Matthew Pillsbury's Globe - New York Times Magazine Redesign
Wednesday, February 25, 2015
Ever-so prolific Matthew Pillsbury recently completed a commission for the cover of the newly re-designed New York Times Magazine. The 119-year old publication re-launched Sunday, February 22nd with the “Global Issue” and included new features, an updated logo and overall bold, clean layout. The magazine's digital presence has also been re-designed, with an emphasis on photography and design in its online feature content. The New Weekly features include “First Words”- an opening essay featuring columnists writing about language as cultural critics, “Search Results”- an annotated guide to things of interest on the vast worldwide web, and “Letters of Recommendation”- a free-for-all space for writers to write about anything of wholehearted interest and passion.
Matthew Pillsbury, along with artists Hannah Whitaker, Sara Cwynar, and the duo Maurizio Cattelan and Pierpaolo Ferrari were commissioned by NYTM design director Gail Bichler to respond to “the idea of chaos in the world, and how this is something we have all learned to live with”. For the official “Global Issue” cover image, Matthew did over 300 exposures of three spinning globes using only available light in his basement studio. Shooting a single object, devoid of any humans in a controlled studio environment was a first for Matthew, who usually shoots in highly-dense, shifting urban environments but the result is equally astounding!
Exposure expands to Edmonton; Matthew Pillsbury profiled
Thursday, February 05, 2015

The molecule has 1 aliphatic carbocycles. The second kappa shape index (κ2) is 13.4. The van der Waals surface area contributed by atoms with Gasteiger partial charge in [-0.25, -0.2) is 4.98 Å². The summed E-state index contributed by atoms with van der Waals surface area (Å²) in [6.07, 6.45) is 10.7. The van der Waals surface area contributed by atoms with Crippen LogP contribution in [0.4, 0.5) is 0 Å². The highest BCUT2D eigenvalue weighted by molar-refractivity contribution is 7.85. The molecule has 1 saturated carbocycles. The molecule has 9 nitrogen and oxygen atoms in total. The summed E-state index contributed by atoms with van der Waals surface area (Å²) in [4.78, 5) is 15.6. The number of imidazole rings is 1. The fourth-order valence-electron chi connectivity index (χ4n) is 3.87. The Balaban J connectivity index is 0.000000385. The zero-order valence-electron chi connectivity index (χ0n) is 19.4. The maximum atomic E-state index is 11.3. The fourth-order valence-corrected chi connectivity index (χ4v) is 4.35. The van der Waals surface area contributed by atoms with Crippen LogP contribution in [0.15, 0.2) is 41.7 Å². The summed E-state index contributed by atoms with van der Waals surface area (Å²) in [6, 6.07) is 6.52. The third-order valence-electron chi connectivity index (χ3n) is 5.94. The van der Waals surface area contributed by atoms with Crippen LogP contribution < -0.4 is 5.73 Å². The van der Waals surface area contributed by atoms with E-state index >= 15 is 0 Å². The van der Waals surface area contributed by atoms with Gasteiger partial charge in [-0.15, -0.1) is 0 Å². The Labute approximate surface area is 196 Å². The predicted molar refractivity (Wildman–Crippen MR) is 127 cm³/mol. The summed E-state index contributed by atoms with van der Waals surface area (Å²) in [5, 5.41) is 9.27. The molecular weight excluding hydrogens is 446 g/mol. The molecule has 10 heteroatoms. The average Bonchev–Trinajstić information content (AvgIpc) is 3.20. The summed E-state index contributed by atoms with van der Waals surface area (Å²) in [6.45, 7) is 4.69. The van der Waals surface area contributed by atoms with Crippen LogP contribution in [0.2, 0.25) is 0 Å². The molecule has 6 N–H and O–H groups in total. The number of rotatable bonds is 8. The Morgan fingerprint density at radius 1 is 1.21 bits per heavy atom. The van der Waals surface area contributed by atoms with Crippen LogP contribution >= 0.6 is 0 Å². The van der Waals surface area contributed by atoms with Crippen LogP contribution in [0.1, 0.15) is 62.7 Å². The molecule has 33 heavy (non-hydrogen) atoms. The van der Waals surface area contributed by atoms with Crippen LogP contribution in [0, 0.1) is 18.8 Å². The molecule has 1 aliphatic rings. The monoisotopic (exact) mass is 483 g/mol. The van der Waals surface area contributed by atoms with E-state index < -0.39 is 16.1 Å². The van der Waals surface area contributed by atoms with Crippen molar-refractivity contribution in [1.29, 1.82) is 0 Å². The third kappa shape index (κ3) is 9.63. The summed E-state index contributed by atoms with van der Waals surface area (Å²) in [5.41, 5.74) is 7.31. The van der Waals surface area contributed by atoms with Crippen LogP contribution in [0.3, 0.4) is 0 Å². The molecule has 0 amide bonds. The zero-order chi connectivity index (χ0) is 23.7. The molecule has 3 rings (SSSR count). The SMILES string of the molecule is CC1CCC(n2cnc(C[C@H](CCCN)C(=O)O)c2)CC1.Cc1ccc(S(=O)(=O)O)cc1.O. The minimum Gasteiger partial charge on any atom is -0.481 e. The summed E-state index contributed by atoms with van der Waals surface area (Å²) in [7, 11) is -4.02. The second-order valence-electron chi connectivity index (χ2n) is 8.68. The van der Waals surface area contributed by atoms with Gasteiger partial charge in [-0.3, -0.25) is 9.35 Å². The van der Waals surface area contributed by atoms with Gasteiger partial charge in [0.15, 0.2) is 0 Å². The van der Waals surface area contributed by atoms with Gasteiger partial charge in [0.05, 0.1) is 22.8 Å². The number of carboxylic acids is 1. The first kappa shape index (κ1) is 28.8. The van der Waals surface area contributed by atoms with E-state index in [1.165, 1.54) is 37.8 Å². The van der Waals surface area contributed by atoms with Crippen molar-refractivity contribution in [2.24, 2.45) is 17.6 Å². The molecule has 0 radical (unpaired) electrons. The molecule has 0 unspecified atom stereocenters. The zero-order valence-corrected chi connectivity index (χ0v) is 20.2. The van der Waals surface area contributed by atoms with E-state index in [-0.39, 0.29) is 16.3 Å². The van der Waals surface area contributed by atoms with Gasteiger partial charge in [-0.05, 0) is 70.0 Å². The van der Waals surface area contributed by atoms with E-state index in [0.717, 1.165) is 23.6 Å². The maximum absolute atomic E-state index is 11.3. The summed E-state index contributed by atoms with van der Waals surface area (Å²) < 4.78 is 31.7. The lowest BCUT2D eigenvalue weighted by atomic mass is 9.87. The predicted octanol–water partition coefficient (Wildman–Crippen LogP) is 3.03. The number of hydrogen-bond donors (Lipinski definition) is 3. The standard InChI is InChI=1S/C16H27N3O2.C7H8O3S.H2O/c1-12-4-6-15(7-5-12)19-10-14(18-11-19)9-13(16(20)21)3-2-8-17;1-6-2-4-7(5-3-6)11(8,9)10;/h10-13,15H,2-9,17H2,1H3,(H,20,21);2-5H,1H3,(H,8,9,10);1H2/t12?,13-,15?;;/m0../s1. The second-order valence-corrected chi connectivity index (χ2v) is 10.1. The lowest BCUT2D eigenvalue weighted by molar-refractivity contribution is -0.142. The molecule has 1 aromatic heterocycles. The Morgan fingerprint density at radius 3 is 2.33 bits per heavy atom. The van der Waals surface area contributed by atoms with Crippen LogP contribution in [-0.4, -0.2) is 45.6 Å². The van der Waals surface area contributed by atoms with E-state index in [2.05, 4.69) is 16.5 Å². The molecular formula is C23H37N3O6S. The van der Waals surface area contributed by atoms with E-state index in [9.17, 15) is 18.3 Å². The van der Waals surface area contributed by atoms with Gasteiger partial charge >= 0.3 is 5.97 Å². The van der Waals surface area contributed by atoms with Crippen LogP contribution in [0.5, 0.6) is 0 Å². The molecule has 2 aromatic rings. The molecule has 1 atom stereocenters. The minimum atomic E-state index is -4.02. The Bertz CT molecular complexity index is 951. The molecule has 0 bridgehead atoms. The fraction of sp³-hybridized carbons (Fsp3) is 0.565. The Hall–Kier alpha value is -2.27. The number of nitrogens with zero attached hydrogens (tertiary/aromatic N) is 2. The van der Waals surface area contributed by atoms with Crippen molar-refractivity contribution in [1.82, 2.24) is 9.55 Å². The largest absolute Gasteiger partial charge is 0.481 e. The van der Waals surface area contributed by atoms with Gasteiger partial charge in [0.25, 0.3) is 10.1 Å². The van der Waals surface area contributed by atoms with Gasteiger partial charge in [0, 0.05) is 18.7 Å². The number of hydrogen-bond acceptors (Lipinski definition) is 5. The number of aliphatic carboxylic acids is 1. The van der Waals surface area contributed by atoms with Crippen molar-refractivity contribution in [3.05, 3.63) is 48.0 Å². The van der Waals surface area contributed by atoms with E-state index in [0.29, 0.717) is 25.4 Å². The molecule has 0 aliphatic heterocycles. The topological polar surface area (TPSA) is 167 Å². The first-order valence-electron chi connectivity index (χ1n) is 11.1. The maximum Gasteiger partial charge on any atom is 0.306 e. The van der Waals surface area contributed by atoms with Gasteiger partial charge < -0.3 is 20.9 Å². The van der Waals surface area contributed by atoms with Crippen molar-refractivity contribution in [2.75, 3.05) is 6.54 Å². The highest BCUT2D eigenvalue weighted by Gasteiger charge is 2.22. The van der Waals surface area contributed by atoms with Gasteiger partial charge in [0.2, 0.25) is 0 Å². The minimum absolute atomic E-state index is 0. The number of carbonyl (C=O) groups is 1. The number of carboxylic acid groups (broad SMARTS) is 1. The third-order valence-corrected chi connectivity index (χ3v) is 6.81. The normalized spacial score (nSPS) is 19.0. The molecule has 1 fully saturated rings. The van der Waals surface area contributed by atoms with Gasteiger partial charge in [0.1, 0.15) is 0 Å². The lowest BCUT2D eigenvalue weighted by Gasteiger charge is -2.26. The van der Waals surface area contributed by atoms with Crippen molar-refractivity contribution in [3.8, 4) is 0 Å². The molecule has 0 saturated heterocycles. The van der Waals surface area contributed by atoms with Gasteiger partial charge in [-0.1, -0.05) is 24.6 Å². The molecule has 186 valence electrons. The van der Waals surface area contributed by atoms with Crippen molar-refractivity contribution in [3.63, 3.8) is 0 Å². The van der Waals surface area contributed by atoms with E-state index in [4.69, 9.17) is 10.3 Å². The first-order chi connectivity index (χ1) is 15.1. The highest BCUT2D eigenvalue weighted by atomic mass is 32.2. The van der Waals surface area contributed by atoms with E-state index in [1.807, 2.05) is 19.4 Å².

Photographer Matthew Pillsbury was recently interviewed in the Edmonton Journal. The article previewed Exposure Photography Festival, a February-long event that aims to "promote the art of photography" in Alberta. After 10 years in Calgary, Exposure has expanded to the provincial capital this year. It also hosts photo-related programming in Banff and Canmore. The Douglas Udell Gallery is one of five Edmonton galleries included in the festival's roster this year.
“At its essence photography is the capturing of a given period of time in a single image,” says 41-year-old Pillsbury, who was born and raised in Paris. “We all know how a photograph of a very brief instant can show us things in the world that we cannot see. My interest is in using longer exposures to capture something surprising and equally revealing in our everyday world. We know that what we are seeing is true, but we cannot see it except in a photograph. I love using that surprise to highlight the shifting and transient rhythms of our lives.” To read the article, please click here.
Exposure's activity infuses vitality to the Alberta winter cultural scene, nurtures a sense of collectorship, and invites an expanding audience to experience the positive aesthetic and intellectual ways that serious photography can shape their lives.
Exhibitions, lectures, panel discussions and workshops take place all over Alberta for the month of February. Sophie Hackett, the Associate Curator of Photography at the Art Gallery of Ontario challenges the very idea of what constitutes contemporary in Canada in her talk “What is contemporary in Canadian Photography?” on February 25th 7 pm at the Glenbow Theatre in Calgary. A film series highlighting the lives and practices of photographers by the likes of Saul Leiter, Rowland Scherman and George Tice will take place every Thursday at the Glenbow Museum.